"The K.D.P.'s 14th conference".. from a house in Baghdad to the adventures of mountains and power

"The K.D.P.'s 14th conference".. from a house in Baghdad to the adventures of mountains and power

Shafaq News / As the 14th Conference of the Kurdistan Democratic Party (K.D.P.) approaches, attention is turning to the Kurdistan Region, which is going through an important stage at a time when the world is pulsating with transformations, crises, and challenges.

Given the many current realities, the K.D.P. conference in Duhok will be more concerned with the transformation of the party that emerged in 1946, after the end of World War II, into a key player in Iraq's balancing act, and its association with regional and international relations that it has used over the past decades to fortify and protect Kurdish interests.

From the era of its historical founder and leader, Mullah Mustafa Barzani, to the current leader Masoud Barzani, the K.D.P. has fought through countless storms, challenges, crises, wars, and conflicts, making it a pioneer in political and militant life, particularly after adopting the slogan "Renewal - Justice - Coexistence."

According to observers, the party can summarize its overall accomplishments by saying that it has contributed to making the dream of millions of Kurds a reality on the ground, despite the dark circumstances and difficulties.

After being postponed twice due to two unexpected threats, namely ISIS and the COVID-19 pandemic, 800 party delegates are meeting for the first time since 2010 to discuss challenges and unite visions for the future.

Last August, the K.D.P. held elections for its members, who are now participating in the Duhok conference. Approximately 600,000 of those eligible to vote participated in the selection of the 800 delegates, 25% of whom were women.

The conference will face the challenge of staying true to its slogan "Renewal - Justice - Coexistence" despite the passage of 76 years; a period that appears to be long but also demonstrates the vitality of the party, which, for example, obtained 31 parliamentary seats in the most recent parliamentary elections in October 2021, reinforcing its image as the largest Kurdish party at the regional and federal levels.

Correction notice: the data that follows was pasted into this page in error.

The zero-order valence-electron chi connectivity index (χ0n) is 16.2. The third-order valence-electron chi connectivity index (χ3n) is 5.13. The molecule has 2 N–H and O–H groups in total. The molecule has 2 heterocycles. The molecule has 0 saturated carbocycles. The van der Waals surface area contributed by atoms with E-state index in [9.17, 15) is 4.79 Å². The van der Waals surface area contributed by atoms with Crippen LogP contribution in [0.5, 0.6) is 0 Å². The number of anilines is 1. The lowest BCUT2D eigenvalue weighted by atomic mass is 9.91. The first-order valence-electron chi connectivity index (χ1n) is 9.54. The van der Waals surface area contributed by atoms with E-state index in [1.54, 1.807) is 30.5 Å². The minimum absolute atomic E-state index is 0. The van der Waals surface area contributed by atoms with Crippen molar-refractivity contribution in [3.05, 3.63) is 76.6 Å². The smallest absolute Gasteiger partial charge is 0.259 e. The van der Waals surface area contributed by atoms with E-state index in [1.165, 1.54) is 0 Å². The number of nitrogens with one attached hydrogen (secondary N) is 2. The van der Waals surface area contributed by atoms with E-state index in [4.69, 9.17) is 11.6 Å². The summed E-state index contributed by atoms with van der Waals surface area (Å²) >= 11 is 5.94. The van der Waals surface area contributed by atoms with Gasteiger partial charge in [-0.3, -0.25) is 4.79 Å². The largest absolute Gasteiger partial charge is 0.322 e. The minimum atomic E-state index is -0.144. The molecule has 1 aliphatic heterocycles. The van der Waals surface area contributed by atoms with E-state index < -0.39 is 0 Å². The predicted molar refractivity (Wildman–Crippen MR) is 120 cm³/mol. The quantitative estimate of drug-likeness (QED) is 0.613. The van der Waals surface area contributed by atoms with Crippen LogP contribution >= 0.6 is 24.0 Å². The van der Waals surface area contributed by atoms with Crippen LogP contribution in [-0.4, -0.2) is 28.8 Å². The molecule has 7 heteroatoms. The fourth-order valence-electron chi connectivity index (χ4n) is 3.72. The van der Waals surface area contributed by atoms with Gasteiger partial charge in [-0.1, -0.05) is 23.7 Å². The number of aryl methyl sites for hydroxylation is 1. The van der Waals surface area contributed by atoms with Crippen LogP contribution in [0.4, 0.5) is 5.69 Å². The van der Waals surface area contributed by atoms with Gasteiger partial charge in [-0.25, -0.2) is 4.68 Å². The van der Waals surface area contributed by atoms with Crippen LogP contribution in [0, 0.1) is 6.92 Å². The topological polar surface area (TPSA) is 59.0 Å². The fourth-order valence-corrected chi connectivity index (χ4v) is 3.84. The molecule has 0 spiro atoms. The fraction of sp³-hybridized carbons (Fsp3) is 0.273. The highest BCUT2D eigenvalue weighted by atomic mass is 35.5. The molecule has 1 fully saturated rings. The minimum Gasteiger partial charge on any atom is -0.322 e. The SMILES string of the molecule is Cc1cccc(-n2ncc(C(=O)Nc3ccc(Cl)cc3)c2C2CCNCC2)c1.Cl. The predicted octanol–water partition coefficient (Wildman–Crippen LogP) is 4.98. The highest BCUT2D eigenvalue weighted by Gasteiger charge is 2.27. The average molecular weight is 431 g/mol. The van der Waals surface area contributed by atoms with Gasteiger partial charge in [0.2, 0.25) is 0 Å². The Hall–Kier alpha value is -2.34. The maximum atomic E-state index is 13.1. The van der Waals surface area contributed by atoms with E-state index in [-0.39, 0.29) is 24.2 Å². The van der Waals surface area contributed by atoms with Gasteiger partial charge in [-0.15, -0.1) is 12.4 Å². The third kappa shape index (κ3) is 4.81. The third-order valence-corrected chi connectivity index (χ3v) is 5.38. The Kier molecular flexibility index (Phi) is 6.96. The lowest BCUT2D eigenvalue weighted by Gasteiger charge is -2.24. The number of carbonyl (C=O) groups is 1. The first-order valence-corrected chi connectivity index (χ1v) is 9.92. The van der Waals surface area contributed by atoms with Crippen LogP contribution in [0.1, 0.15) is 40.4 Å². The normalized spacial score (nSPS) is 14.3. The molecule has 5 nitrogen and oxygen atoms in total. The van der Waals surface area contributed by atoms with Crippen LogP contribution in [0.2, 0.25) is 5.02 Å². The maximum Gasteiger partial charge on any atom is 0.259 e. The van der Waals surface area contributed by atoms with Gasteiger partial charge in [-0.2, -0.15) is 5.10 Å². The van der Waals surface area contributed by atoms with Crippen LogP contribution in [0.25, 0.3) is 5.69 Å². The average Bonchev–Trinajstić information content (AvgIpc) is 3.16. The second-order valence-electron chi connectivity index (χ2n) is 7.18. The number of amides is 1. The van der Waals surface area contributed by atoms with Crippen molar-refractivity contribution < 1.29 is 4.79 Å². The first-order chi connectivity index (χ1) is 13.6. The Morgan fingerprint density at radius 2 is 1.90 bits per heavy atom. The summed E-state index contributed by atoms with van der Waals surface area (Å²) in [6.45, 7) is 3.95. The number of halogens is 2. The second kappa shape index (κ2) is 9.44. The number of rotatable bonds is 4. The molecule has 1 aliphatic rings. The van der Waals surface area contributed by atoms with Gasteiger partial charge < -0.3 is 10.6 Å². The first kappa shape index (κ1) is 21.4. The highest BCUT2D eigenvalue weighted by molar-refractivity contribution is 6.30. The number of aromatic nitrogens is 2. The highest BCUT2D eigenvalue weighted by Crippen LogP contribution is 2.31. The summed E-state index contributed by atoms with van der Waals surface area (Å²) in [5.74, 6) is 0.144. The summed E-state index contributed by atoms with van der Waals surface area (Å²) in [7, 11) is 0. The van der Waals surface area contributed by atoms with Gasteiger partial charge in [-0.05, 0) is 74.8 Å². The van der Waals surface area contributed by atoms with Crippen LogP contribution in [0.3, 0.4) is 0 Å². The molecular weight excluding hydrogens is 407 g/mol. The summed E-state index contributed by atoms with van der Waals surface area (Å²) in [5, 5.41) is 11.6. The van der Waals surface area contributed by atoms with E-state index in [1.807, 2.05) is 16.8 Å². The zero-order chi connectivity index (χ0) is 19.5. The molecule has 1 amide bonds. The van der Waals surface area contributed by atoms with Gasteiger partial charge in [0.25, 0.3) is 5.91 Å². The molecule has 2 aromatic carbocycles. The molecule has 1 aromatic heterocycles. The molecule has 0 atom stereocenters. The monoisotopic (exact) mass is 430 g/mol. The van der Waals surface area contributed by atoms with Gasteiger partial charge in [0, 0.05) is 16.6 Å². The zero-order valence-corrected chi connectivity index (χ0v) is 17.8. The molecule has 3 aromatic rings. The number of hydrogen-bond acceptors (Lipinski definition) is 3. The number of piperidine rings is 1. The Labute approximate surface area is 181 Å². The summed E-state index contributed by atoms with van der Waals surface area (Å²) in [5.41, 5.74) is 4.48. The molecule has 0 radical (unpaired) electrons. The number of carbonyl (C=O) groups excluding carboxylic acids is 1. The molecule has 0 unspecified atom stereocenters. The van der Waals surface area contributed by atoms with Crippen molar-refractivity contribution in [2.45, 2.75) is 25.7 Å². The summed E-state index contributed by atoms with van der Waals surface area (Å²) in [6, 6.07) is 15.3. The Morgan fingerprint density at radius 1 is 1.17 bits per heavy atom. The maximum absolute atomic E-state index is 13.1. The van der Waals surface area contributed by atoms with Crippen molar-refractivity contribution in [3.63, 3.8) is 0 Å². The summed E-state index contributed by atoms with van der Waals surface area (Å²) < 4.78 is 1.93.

The party was originally known as the "Kurdistan Democratic Party-Iraq," but the current name was adopted at the party's third congress in Kirkuk in 1953.

Since the days of Mullah Mustafa Barzani, who fought in the early stages of the Kurdish struggle, the challenges have been more than just the names by engaging in the ambition of the "Democratic Republic of Kurdistan-Mahabad" in 1945 and then dismissing it, the stage of Soviet exile, the establishment of the Party on August 16, 1946, the temporary rapprochement with the rule of President Abdul Karim Qassem later in 1958, and then Baghdad's decision to choose the military option against Mullah Mustafa Barzani.

The K.D.P. had to deal with changing realities once more and actively participate in the famous Kurdish initiative in April 1946, in order to lay the groundwork for reconciliation and rapprochement with the rule of the second Iraqi President Abdul Salam Arif, and to try to guarantee Kurds' cultural and political rights. But unfortunately, those efforts were futile until the 1970 agreement granted autonomy to the Kurds.

The K.D.P. had previously held several conferences, the first of which was held on August 16, 1946, in a house in Baghdad's Bab al-Sheikh area, the second in March 1951, the third in Kirkuk in January 1953, and the fourth in Baghdad in 1959, under the supervision of Mullah Mustafa Barzani, who had returned from self-imposed exile in the Soviet Union.

Following the party's fifth conference in Baghdad in May 1960, it is believed that a few months later, in November 1960, Abdul Karim Qassem attempted to remove Mustafa Barzani from the party leadership by pressing for his exclusion from the party, but the K.D.P. faced and rejected it.

The Sixth Conference was held in Qaladize in July 1964, followed by the Seventh Conference in Gelale, Kurdistan Region, in 1966, and the Eighth Conference in Nawperdan in 1970, followed by an assassination attempt against the party's leader, Mullah Mustafa Barzani, in 1971.

The autonomy agreement did not last long after that year, as it was thwarted by the terms of the so-called "Algiers Agreement" of 1974 between Iran's Shah and the then Iraqi Vice President Saddam Hussein, who ironically was Iraq's representative in the former autonomy agreement. The party was once again challenged by Baghdad's reneging and had no choice but to return to armed conflict.